Hats Off to Woman Shall Inherit the Earth
by Volunteer Adrian Bean
Just as one exhibition ends.....another one comes along to the Panacea Museum to puzzle, delight and occupy the curious.
On average, visitors to The Louvre spend just 15 seconds viewing the Mona Lisa, perhaps the most famous painting in the world. So you'd think that to see an exhibition of 29 works in Bedford would take, say, 10 minutes or so. But no, the excellent NOHAT exhibition, of 29 items created by female artists, will need a long time to take in; some exhibits really made me think. And surely that's the real point.
To choose just four:
There's the worrying uneasiness of “Disturbia III,” supposedly a joyful playful scene, but which has horror film undertones. The happy young girl is made to look like a sinister character from Royston Vasey, and all around her are references to doppelgangers and other darknesses. Just as Blake's dangerous Tyger is cruel, but seems to be smiling, so the playful, happy girl in “Disturbia” has a darker, reverse side. Good or Bad? Utopia or Dystopia?
detail from 'Disturbia III' - Emma Richardson
Then there's 'Punchie Poo', the welcome take on Mr Punch, supposedly a favourite cheeky character that we all like (well, even less than Clowns, as far as I'm concerned). He is a shrivelled, diminished figure and the word that came to mind was “Trumplike.” A well-liked popular hero? No.
'Punchie Poo' & detail from 'Punches in the Multiruff'- Faye Spencer
Then there's the simple goodness of “A Godly Lady Revealed” a piece made from the subject's correspondence, that quietly shows the kindness, through the years, of a Good Woman. To me the piece not just highlights the woman herself, but also the goodness of the artist herself. You can sense the sincerity.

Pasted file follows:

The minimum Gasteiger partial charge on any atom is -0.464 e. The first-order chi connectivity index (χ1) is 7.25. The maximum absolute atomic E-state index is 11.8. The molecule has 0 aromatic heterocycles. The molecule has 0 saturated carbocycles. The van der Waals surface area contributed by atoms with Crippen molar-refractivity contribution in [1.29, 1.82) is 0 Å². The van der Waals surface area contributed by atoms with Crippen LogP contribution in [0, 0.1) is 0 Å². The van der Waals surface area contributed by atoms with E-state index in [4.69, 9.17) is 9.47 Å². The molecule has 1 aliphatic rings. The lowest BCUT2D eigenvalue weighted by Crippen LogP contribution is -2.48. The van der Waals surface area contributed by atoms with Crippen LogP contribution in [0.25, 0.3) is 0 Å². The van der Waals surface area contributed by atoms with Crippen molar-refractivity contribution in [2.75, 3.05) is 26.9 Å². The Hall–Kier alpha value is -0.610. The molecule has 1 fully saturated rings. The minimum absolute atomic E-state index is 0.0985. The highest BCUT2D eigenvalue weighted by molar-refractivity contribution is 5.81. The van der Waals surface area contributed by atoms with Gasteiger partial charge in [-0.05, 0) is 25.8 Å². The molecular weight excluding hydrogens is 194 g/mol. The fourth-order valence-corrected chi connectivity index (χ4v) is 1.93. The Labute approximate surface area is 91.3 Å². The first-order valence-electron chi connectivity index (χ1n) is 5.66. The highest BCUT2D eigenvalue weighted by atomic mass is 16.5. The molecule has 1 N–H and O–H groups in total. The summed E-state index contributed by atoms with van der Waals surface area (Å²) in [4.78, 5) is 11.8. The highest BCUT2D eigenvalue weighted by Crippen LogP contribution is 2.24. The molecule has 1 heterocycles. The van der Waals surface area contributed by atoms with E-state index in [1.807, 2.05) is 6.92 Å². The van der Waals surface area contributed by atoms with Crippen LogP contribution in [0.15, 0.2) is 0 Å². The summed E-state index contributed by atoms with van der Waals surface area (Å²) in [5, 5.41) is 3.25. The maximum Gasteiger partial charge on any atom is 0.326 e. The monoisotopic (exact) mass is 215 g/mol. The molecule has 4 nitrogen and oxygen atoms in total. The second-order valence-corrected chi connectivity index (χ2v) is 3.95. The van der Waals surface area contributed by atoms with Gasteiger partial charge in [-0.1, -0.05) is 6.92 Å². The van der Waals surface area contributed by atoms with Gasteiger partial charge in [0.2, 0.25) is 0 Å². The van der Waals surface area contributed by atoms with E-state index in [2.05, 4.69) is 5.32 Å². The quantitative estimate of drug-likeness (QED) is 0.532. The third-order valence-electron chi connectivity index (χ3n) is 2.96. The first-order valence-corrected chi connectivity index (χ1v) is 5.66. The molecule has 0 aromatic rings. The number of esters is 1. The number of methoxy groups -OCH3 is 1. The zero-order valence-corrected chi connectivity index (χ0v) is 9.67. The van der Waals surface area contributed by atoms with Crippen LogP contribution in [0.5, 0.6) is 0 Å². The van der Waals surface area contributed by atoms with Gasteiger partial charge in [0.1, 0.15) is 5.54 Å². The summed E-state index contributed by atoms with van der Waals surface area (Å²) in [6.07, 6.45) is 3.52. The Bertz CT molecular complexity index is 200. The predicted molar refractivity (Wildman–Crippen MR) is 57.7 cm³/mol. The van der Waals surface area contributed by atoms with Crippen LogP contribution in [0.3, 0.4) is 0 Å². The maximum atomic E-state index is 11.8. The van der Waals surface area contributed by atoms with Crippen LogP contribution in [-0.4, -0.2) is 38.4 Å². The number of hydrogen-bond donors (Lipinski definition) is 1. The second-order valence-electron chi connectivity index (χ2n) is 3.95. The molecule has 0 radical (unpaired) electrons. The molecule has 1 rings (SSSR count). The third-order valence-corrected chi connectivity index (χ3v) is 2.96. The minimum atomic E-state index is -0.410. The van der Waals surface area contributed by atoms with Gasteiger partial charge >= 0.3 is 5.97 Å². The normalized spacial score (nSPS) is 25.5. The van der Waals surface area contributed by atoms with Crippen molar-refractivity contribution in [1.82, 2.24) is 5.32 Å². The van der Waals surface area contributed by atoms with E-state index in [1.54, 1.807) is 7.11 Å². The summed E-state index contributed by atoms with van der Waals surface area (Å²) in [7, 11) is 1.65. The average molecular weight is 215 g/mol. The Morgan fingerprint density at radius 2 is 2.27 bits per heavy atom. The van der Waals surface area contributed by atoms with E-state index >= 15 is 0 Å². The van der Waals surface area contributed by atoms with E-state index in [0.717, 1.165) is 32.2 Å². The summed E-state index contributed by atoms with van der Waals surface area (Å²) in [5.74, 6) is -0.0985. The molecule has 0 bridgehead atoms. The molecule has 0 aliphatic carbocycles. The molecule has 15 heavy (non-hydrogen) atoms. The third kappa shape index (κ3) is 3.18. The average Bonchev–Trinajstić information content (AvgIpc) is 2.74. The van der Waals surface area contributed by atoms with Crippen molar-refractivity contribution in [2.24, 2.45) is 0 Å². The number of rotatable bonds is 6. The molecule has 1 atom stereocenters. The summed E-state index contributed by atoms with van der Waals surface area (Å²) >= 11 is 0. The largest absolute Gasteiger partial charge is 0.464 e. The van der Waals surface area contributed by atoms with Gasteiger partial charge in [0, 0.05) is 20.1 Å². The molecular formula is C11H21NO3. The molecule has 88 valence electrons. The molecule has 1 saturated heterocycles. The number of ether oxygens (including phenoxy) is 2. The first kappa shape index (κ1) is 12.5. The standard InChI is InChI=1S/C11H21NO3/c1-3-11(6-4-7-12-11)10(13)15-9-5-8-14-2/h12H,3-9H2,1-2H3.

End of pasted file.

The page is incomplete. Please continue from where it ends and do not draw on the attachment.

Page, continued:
A Godly Lady Revealed- Wendy Watmough
And, sadly, there's “Chemical Attack.” A hellish Dystopia can come in many forms, but this painting sums it all up in a way that is simple but correct. If you view it for less than 15 seconds, then maybe it's because we don't like the truth that it portrays.
detail from Khan Shaykun Chemical Attack - Nour Zantah
First-time visitors to the Panacea Museum itself often say that they find far more to see and think about than they had expected. So they come again. People like the unanswered questions and the strangeness, and so it is with the NOHAT exhibition, which fits in well with the Panaceans world of their wished-for Utopia, but which, underneath, could be a dystopia for some. It isn't set in a conventional Art Gallery, but an environment that adds to the meaning of the works themselves. There's no need to hurry; Time stands still here you know.
The NOHAT exhibition last year was excellent; this one is even better. It will make you, and not just the cognoscenti, think.
The exhibition is on show during Museum opening hours until 26th August.